From a guest blog by Ian Meredith, head bean at Ethical Addictions Coffee Roasters based in Gloucestershire.
Ethical Addictions (EA) was founded in 2006. They prayed that EA would be a company that honours God; they prayed that EA would be a company that gives back to the communities they buy from; they prayed that EA would be a company that would build relationships with people and do right by them.
Simply put the vision was this:
Source great tasting coffee, trade as direct as possible and as fairly as possible.
Do good. Be generous. Make a real, tangible difference.
Originally they were convinced that they would be buying FairTrade coffee. It was a well known system in the United Kingdom and they liked the sound of their ethics. However they soon discovered some of the injustice within the industry.
For example, in 2009, they were introduced to the Manoshi village in Tanzania. The Manoshi village grows exceptional coffee — high altitude, volcanic soil, glacial water — a wonderful, full-bodied, rich cup of coffee. The villagers were being vastly underpaid for their high grade Arabica coffee. It was a great injustice. The villagers could not afford the certification of FairTrade so if EA wanted to work with them, they would have to do it directly.
There are moments where you have that opportunity to either do things by the way of the world or by the way you think God would want us to. God put this village on their heart so they obeyed and started working with the Manoshi village directly.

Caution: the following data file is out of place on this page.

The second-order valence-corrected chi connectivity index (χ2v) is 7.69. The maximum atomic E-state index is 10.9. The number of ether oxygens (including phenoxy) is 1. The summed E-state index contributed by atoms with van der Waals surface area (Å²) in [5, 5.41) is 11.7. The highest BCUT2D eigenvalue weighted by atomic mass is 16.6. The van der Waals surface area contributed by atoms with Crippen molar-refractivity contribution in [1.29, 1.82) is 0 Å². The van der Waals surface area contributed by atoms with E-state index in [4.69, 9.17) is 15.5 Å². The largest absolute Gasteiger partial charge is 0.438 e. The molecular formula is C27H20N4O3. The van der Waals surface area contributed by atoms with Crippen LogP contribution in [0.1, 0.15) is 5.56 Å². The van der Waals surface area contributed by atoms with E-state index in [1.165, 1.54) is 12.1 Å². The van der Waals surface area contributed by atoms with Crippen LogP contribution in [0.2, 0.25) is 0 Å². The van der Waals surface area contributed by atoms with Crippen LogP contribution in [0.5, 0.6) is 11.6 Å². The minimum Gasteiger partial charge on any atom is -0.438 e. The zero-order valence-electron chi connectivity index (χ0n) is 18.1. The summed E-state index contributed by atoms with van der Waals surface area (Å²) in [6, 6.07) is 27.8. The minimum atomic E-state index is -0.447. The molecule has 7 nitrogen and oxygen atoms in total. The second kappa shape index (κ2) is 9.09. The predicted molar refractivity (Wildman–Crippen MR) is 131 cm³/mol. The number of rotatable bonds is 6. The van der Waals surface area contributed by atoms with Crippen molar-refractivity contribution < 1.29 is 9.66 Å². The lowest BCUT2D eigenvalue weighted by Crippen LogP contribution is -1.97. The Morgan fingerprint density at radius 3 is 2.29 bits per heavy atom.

After discussions on logistics and various misunderstandings through interpreters, much singing broke out among the women of the village, as EA agreed to buy their coffee for what would be a significant premium, tripling their income. But this wasn’t charity, it was justice, paying them what they deserve, a fair price for an exceptional coffee.
That’s just a small part of the EA story. Over the years they have built up working relationships with farmers in Africa and South America, reaching farms and villages, building long-standing relationships and investing in communities.
Then Covid hit in 2020.
2020 has been financially hard for them and 2021 is another uncertain one. In 2020, most of their wholesale customers were shut or restricted in how they can trade. EA had to furlough staff, some worked from home, social distancing and deep-cleaning guidelines imposed. It was the first year in their 14-year history where they had not been able to travel. They have missed it so much, restricting how they function relationally to source coffee and invest in coffee-growing communities; they’ve missed seeing friends at the coffee farms and the incredible scenery.
There is light at the end of the tunnel but we all have no idea when “normal” returns. EA have to make decisions on how much coffee to buy this year, walking the balance between honouring the working relationships with the farmers but also not overbuying and putting a further strain on the business or the long term viability.
Regardless of these difficult decisions, they return back to the prayers that they prayed at the start of Ethical Addictions’ journey, so that in 2021 they continue to honour God; to give back to the communities they work with; and to keep building relationships with people and do right by them.
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From a guest blog by Ian Meredith, head bean at Et, 17/02/2021